Another way to involve social media users in branded campaigns is through hashtag challenges. Great examples include the #Gymshark66 challenge, created by sportswear brand Gymshark to inspire customers to set and achieve a personal fitness goal, and share at least two related social media posts per week along the way; this engaging approach accrued more than 280 million views in 2020. Converse also saw success with its #CreateAtHome challenge, which tasked its audience with designing their own Converse trainers to flex creative prowess and stand a chance of being turned into real-life footwear. 

Hashtag challenges are a fantastic way to involve users in campaigns as long as they feel relevant and genuine for the brand, and this need for sincerity extends to all social video content. Social media users respond well to content related to social justice, environmental issues and good causes, especially at this time of global upheaval, but content must always be authentically aligned to the brand and its purpose. Creating meaningful brand stories with emotional resonance and a connection to real life events is a recipe for success with social video.

Tailoring the experience by platform

Another secret to triumphing with social video is adapting creative to the platform on which it appears. This may sound like hard work, but one-size-fits-all creative is never a winning strategy and advances in technology are now making it far simpler for brands to tailor their video content.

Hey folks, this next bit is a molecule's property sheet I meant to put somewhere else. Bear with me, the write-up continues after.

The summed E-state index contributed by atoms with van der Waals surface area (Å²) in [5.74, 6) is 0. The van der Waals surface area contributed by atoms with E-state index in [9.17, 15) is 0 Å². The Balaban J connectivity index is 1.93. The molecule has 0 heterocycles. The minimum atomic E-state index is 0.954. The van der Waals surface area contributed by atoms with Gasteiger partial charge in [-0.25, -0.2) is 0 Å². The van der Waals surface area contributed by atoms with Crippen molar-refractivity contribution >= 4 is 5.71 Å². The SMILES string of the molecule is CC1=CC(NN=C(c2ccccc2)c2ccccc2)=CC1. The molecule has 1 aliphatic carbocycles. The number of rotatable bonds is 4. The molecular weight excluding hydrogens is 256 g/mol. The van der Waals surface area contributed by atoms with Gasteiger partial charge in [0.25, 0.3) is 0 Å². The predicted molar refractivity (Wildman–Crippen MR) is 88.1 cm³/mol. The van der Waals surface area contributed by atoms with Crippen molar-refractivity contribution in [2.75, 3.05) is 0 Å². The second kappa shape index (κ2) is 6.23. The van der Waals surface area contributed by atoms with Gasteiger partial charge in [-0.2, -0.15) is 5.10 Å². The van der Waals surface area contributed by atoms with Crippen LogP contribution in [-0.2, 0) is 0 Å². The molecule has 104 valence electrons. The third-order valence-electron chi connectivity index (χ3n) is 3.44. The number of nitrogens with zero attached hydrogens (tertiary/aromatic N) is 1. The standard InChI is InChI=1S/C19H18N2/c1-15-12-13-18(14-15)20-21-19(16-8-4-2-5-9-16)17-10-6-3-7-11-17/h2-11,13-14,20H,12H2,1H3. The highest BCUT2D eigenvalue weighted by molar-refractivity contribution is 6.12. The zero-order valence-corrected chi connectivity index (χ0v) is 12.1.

Of course there are practical considerations when modifying creative for individual platforms. For example, video ads on Facebook need to be frontloaded to make an impact in the first three seconds and prevent the user scrolling past. They also need to maintain effectiveness with sound-off viewing, which often requires on-screen text. TikTok video content, on the other hand, is more likely to be watched to completion so brands can afford a longer story arc, and most videos are viewed with the sound on, enabling more inventive use of audio.

But there is also an emotional element to tailoring content for each environment, with users motivated differently by each platform. Humour, for instance is the primary motivator for visiting video platforms such as YouTube and TikTok, while the likes of Facebook, Instagram and Snapchat are used chiefly for social contact and to keep up with friends.

Similarly, we have seen that full-screen social video experiences like those provided by TikTok are fertile ground for more intense, raw and emotional communication, so it should be no surprise that multiple, powerful emotions displayed early in an ad lead to increased view through rates and up to three times more conversions than those not tapping into this platform's native tone.